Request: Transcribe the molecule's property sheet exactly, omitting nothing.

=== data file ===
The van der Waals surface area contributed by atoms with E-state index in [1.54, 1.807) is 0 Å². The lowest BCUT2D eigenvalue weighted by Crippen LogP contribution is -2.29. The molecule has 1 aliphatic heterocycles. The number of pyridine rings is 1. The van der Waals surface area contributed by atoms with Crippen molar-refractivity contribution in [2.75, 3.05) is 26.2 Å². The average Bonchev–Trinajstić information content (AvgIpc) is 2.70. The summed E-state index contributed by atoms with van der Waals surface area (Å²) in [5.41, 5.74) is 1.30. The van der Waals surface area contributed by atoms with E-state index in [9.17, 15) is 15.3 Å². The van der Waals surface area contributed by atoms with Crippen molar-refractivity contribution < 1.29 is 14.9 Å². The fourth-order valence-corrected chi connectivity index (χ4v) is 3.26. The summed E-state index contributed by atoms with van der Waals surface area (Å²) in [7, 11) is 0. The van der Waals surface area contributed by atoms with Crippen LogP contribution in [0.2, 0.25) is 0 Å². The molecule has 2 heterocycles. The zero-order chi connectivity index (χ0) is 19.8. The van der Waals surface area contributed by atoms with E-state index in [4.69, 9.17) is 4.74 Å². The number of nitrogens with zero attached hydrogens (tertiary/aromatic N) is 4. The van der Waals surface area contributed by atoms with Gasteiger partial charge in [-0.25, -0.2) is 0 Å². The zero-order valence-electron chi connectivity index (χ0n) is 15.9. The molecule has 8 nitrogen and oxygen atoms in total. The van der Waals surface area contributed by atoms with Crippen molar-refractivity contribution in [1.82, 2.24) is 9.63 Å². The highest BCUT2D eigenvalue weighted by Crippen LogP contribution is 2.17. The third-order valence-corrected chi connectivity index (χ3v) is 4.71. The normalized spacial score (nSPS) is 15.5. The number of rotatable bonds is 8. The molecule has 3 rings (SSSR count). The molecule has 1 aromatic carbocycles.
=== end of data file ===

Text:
The van der Waals surface area contributed by atoms with E-state index in [1.54, 1.807) is 0 Å². The lowest BCUT2D eigenvalue weighted by Crippen LogP contribution is -2.29. The molecule has 1 aliphatic heterocycles. The number of pyridine rings is 1. The van der Waals surface area contributed by atoms with Crippen molar-refractivity contribution in [2.75, 3.05) is 26.2 Å². The average Bonchev–Trinajstić information content (AvgIpc) is 2.70. The summed E-state index contributed by atoms with van der Waals surface area (Å²) in [5.41, 5.74) is 1.30. The van der Waals surface area contributed by atoms with E-state index in [9.17, 15) is 15.3 Å². The van der Waals surface area contributed by atoms with Crippen molar-refractivity contribution < 1.29 is 14.9 Å². The fourth-order valence-corrected chi connectivity index (χ4v) is 3.26. The summed E-state index contributed by atoms with van der Waals surface area (Å²) in [7, 11) is 0. The van der Waals surface area contributed by atoms with Crippen LogP contribution in [0.2, 0.25) is 0 Å². The molecule has 2 heterocycles. The zero-order chi connectivity index (χ0) is 19.8. The van der Waals surface area contributed by atoms with E-state index in [4.69, 9.17) is 4.74 Å². The number of nitrogens with zero attached hydrogens (tertiary/aromatic N) is 4. The van der Waals surface area contributed by atoms with Gasteiger partial charge in [-0.25, -0.2) is 0 Å². The zero-order valence-electron chi connectivity index (χ0n) is 15.9. The molecule has 8 nitrogen and oxygen atoms in total. The van der Waals surface area contributed by atoms with Crippen molar-refractivity contribution in [1.82, 2.24) is 9.63 Å². The highest BCUT2D eigenvalue weighted by Crippen LogP contribution is 2.17. The third-order valence-corrected chi connectivity index (χ3v) is 4.71. The normalized spacial score (nSPS) is 15.5. The number of rotatable bonds is 8. The molecule has 3 rings (SSSR count). The molecule has 1 aromatic carbocycles.